In the works since 2012 and dependent upon the survival of San Francisco’s Central SoMa Plan, at least with respect to its new height limits, the application to proceed with the mass redevelopment of 12 contiguous parcels stretching from 400 Second to 665 Harrison Street has formally been submitted to Planning along with a detailed set of plans.
While the historic four-story building at 645 Harrison Street would survive, the other four buildings on the 2.4-acre site would be razed. And as proposed, two new towers would rise up to 350 feet in height upon the 400 Second and 657 Harrison Street lots, heights which neighbors are actively fighting to have reduced.
As designed by Skidmore Owings & Merrill (SOM), the 400 Second Street tower would yield 433,000 square feet of office space, with an additional 11,200 square feet of Production, Distribution and Repair (PDR); 6,000 square feet of retail; a basement garage for 187 cars and an enclosed “winter garden” POPOS fronting Second Street.
At the other end of the site, a residential tower designed by Solomon Cordwell Buenz (SCB) would yield 491 apartments over a 14,000-square-foot childcare facility, 1,700 square feet of retail space and a basement garage for 136 cars.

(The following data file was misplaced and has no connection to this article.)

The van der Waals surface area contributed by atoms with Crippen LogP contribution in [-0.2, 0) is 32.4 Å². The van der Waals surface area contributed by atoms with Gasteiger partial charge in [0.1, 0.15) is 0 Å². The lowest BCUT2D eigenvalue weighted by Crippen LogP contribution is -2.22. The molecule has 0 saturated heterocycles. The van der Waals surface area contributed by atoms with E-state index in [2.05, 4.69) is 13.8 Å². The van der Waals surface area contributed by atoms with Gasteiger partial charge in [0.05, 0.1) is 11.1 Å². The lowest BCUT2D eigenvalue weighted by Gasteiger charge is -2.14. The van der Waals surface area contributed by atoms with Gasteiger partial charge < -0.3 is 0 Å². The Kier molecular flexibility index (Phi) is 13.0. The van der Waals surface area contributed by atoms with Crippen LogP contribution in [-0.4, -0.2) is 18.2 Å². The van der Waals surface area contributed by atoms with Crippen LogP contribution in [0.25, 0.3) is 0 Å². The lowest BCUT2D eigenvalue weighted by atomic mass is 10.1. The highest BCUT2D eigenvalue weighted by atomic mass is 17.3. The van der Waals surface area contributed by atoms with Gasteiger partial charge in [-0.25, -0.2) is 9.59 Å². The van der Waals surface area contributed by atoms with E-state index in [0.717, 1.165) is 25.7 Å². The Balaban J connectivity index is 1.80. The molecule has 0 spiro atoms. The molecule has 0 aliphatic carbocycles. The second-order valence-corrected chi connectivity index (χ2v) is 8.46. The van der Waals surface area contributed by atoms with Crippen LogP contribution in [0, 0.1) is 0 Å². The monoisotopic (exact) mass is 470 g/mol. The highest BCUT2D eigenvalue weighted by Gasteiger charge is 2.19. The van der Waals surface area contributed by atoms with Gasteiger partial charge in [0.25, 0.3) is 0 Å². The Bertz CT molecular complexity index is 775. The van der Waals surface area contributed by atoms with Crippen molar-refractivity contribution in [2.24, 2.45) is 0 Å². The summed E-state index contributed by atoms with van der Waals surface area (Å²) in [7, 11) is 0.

And atop the historic building at 645 Harrison Street, a modern addition designed by SOM would rise to a height of 200 feet and yield a new 469-room hotel while the first floor of the existing building would be converted into 24,000 square feet of retail space, configured as a “market hall,” with 76,000 square feet of office space and 33,000 square feet of PDR across the floors above.
In addition to the aforementioned winter garden fronting Second, the master plans for the “One Vassar” development include a proposed arcade on the other side of Perry, under the freeway overpass, with a few food kiosks and outdoor seating, as well as a 8,400-square-foot Hawthorne Street POPOS Plaza between the new market hall/hotel and residential tower, connecting Harrison and Perry.
And if the plans are approved and the height limits per San Francisco’s Central SoMa are upheld, the project team is now eyeing the spring of 2021 to start construction on the $420 million infill project, a development which will be phased and take a minimum of 45 months to complete.